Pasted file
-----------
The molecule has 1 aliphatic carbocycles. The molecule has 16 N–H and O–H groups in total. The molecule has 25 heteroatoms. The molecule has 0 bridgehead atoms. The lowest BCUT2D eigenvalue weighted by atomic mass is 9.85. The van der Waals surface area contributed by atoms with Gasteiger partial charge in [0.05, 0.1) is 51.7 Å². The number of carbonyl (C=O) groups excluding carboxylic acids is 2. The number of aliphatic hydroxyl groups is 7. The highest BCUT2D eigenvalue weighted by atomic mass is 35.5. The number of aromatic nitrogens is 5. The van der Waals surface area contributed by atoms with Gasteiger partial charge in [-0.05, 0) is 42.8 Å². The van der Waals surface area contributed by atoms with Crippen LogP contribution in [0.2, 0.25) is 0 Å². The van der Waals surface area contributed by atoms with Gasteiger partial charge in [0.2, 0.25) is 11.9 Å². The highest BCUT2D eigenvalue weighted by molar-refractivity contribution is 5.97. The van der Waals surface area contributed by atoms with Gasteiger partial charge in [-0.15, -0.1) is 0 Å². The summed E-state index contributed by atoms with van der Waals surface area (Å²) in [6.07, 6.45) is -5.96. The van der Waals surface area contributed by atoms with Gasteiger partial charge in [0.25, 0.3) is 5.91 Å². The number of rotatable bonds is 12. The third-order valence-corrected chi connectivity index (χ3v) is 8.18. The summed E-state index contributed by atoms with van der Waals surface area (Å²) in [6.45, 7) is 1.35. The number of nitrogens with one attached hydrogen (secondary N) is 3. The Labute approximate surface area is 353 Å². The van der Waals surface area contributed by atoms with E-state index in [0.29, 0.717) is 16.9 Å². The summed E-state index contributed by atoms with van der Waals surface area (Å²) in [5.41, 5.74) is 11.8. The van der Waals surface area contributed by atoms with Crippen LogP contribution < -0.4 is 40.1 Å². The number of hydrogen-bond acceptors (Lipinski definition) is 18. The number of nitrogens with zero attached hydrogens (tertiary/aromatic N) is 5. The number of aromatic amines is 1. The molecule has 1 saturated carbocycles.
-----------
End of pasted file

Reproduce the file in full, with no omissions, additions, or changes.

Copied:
The molecule has 1 aliphatic carbocycles. The molecule has 16 N–H and O–H groups in total. The molecule has 25 heteroatoms. The molecule has 0 bridgehead atoms. The lowest BCUT2D eigenvalue weighted by atomic mass is 9.85. The van der Waals surface area contributed by atoms with Gasteiger partial charge in [0.05, 0.1) is 51.7 Å². The number of carbonyl (C=O) groups excluding carboxylic acids is 2. The number of aliphatic hydroxyl groups is 7. The highest BCUT2D eigenvalue weighted by atomic mass is 35.5. The number of aromatic nitrogens is 5. The van der Waals surface area contributed by atoms with Gasteiger partial charge in [-0.05, 0) is 42.8 Å². The van der Waals surface area contributed by atoms with Crippen LogP contribution in [0.2, 0.25) is 0 Å². The van der Waals surface area contributed by atoms with Gasteiger partial charge in [0.2, 0.25) is 11.9 Å². The highest BCUT2D eigenvalue weighted by molar-refractivity contribution is 5.97. The van der Waals surface area contributed by atoms with Gasteiger partial charge in [-0.15, -0.1) is 0 Å². The summed E-state index contributed by atoms with van der Waals surface area (Å²) in [6.07, 6.45) is -5.96. The van der Waals surface area contributed by atoms with Gasteiger partial charge in [0.25, 0.3) is 5.91 Å². The number of rotatable bonds is 12. The third-order valence-corrected chi connectivity index (χ3v) is 8.18. The summed E-state index contributed by atoms with van der Waals surface area (Å²) in [6.45, 7) is 1.35. The number of nitrogens with one attached hydrogen (secondary N) is 3. The Labute approximate surface area is 353 Å². The van der Waals surface area contributed by atoms with E-state index in [0.29, 0.717) is 16.9 Å². The summed E-state index contributed by atoms with van der Waals surface area (Å²) in [5.41, 5.74) is 11.8. The van der Waals surface area contributed by atoms with Crippen LogP contribution < -0.4 is 40.1 Å². The number of hydrogen-bond acceptors (Lipinski definition) is 18. The number of nitrogens with zero attached hydrogens (tertiary/aromatic N) is 5. The number of aromatic amines is 1. The molecule has 1 saturated carbocycles.